The Reviewed Paper: Preserving Differential Privacy in Convolutional Deep Belief Networks

(💐Authors: Nhat Hai Phan, Xintao Wu, Dejing Dou)

As you may have noticed, we have been hosting OpenMined's Paper Session Events by August. The paper we have covered in August focuses on differential privacy for Convolutional Deep Belief Network (CDBN).

In this paper, the main idea from Phan et al. is to enforce Ɛ-differential by using the functional mechanism to perturb the energy-based objective functions of traditional CDBNs, instead of their results. They employ the functional mechanism to perturb the objective function by injecting Laplace noise into its polynomial coefficients.

The key contribution of the paper is that the proposal of using Chebyshev expansion to derive the approximate polynomial representation of objective functions. The authors show that they can further derive the sensitivity and error bounds of the approximate polynomial representation, which means preserving differential privacy in CDBNs is feasible.

Phan et al. emphasize some studies in the literature. The literature review begins with the progress of deep learning in the healthcare and expresses the need for privacy with regards to deep learning due to the fact that healthcare data is private and sensitive. In the study, Ɛ-differential privacy approach is used to protect privacy.

Looking at the literature, several major studies stand out (please see Fig.1):

📌Shokri et. al. implemented DP by adding noise into gradient descents of parameters. Even if this method is attractive for deep learning applications on mobile devices, it consumes a large amount of privacy budget to provide model accuracy. It is because of a large number of training epochs and a large number of parameters[1].

📌To improve this challenge, Abadi et. al proposed a privacy accountant based on the composition theorem. But the challenge on the dependency of training epoch number remains unresolved[2].

📌Phan et. al proposed an approach independent of training epoch number called deep private auto-encoders (dPAs). They enforced differential privacy by perturbing the objective functions of deep autoencoders[3].

Fig.1 Literature Review

According to the authors, the following two points urgently require further research under development of a privacy-preserving framework:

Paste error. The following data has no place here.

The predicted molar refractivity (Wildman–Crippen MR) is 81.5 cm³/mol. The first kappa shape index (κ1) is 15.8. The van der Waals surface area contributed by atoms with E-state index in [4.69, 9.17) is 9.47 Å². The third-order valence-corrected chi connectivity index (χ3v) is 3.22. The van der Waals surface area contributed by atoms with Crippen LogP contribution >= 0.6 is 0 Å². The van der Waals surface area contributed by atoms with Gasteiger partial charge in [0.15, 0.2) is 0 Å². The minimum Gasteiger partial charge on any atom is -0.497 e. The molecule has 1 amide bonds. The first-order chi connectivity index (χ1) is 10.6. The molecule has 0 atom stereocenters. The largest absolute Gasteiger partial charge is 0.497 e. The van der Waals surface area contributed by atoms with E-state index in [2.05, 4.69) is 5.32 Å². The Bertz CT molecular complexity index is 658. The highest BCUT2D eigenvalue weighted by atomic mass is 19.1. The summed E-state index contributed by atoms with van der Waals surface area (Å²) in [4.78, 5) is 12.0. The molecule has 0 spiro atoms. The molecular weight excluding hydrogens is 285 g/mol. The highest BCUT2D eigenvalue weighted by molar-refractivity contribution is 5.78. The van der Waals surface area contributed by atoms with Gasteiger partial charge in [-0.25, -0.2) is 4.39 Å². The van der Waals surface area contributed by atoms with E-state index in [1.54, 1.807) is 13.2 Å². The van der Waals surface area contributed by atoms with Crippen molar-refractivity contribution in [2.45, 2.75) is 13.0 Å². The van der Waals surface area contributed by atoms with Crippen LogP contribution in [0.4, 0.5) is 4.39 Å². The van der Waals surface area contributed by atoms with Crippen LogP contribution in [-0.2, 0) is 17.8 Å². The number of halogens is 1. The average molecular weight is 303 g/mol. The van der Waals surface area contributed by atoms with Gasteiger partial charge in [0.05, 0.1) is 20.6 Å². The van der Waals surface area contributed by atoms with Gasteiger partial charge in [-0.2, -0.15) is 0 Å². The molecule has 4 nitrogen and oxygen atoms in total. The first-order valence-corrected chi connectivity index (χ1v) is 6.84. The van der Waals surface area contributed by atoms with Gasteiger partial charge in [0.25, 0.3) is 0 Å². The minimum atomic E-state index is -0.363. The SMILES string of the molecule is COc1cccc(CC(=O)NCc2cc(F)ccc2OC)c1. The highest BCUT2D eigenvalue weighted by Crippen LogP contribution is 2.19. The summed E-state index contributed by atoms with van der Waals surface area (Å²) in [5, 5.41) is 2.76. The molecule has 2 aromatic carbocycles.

• Independency of the number of training epochs in consuming privacy budget;
  • Applicability in typical energy-based deep neural networks

Freshen up What We Know

In the paper, the authors aim to develop a private convolutional deep belief network (pCDBN) based on a CDBN[4]. CDBN is an energy-based model which is a hierarchical generative model scaling to full-sized images[5][6][7]. So the paper requires revisiting some important concepts, including:

What is the challenge? / 🤔How do they deal with it?

We need to approximate the functions to simplify things. Estimating the lower and upper bounds of the approximation error incurred by applying a particular polynomial in deep neural networks is very challenging. The approximation error bounds must also be independent of the number of data instances to guarantee the ability to be applied in large datasets without consuming much privacy budget. Chebyshev polynomial stands out to solve this problem.

🚀Let’s dive into the approach

Private Convolutional Deep Belief Network

In this section, the approach will be wrapped up. Fig.2 depicts the algorithm of the approached algorithm of pCDBN. This approach does not enforce privacy in max-pooling layers because they use the pooling layers only in the signal filter role.

Fig.2 Algorithm of pCDBN [6]

💥I strongly recommend you to visit section 2 in the paper. So, most of the mathematical equivalents will make more sense.

🦜Please click for the slides

👩‍💻 I am creating a notebook for this blog post. Please feel free to join me  in the learning process (under construction🚧)


💐Thank you very much to Helena Barmer for being the best teammate ever.

💐Thank you very much to Emma Bluemke and Nahua Kang for their editorial review.


[1] Shokri R, Shmatikov V (2015) Privacy-preserving deep learning. In: CCS’15, pp 1310–1321

[2]Abadi M, Chu A, Goodfellow I, McMahan HB, Mironov I, Talwar K, Zhang L (2016) Deep learning with differential privacy. arXiv:160700133

[3] Phan N, Wang Y, Wu X, Dou D (2016) Differential privacy preservation for deep auto-encoders: an application of human behavior prediction. In: AAAI’16, pp 1309–1316

[4]Lee H, Grosse R, Ranganath R, Ng AY (2009) Convolutional deep belief networks for scalable unsupervised learning of hierarchical representations. In: ICML’09, pp 609–616

[5]Energy-Based Models. Available:

[6]Preserving Differential Privacy in Convolutional Deep Belief Networks, Available:

[7]A Tutorial on Energy-Based Learning, Available:

[8] Zhu, T., Li, G., Zhou, W., Yu, P.S., Differential Privacy and Applications,Springer,2017.